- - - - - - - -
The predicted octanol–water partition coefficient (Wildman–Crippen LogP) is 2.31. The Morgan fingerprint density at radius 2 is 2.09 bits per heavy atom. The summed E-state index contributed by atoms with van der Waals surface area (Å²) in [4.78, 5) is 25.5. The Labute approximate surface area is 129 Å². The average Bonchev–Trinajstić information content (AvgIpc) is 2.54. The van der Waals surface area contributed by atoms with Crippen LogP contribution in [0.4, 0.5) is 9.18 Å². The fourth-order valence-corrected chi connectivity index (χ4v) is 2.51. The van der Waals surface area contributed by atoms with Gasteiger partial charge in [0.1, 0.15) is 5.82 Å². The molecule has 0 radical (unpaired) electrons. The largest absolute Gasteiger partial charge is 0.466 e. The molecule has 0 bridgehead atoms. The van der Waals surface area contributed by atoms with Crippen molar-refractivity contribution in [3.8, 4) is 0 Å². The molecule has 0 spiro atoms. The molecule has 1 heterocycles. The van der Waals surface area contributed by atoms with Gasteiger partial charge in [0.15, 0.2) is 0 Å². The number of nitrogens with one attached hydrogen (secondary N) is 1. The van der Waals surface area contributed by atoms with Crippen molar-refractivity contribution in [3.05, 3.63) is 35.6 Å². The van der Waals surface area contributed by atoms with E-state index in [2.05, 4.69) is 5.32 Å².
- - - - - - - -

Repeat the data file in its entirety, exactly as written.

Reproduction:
The predicted octanol–water partition coefficient (Wildman–Crippen LogP) is 2.31. The Morgan fingerprint density at radius 2 is 2.09 bits per heavy atom. The summed E-state index contributed by atoms with van der Waals surface area (Å²) in [4.78, 5) is 25.5. The Labute approximate surface area is 129 Å². The average Bonchev–Trinajstić information content (AvgIpc) is 2.54. The van der Waals surface area contributed by atoms with Crippen LogP contribution in [0.4, 0.5) is 9.18 Å². The fourth-order valence-corrected chi connectivity index (χ4v) is 2.51. The van der Waals surface area contributed by atoms with Gasteiger partial charge in [0.1, 0.15) is 5.82 Å². The molecule has 0 radical (unpaired) electrons. The largest absolute Gasteiger partial charge is 0.466 e. The molecule has 0 bridgehead atoms. The van der Waals surface area contributed by atoms with Crippen molar-refractivity contribution in [3.8, 4) is 0 Å². The molecule has 0 spiro atoms. The molecule has 1 heterocycles. The van der Waals surface area contributed by atoms with Gasteiger partial charge in [0.15, 0.2) is 0 Å². The number of nitrogens with one attached hydrogen (secondary N) is 1. The van der Waals surface area contributed by atoms with Crippen molar-refractivity contribution in [3.05, 3.63) is 35.6 Å². The van der Waals surface area contributed by atoms with E-state index in [2.05, 4.69) is 5.32 Å².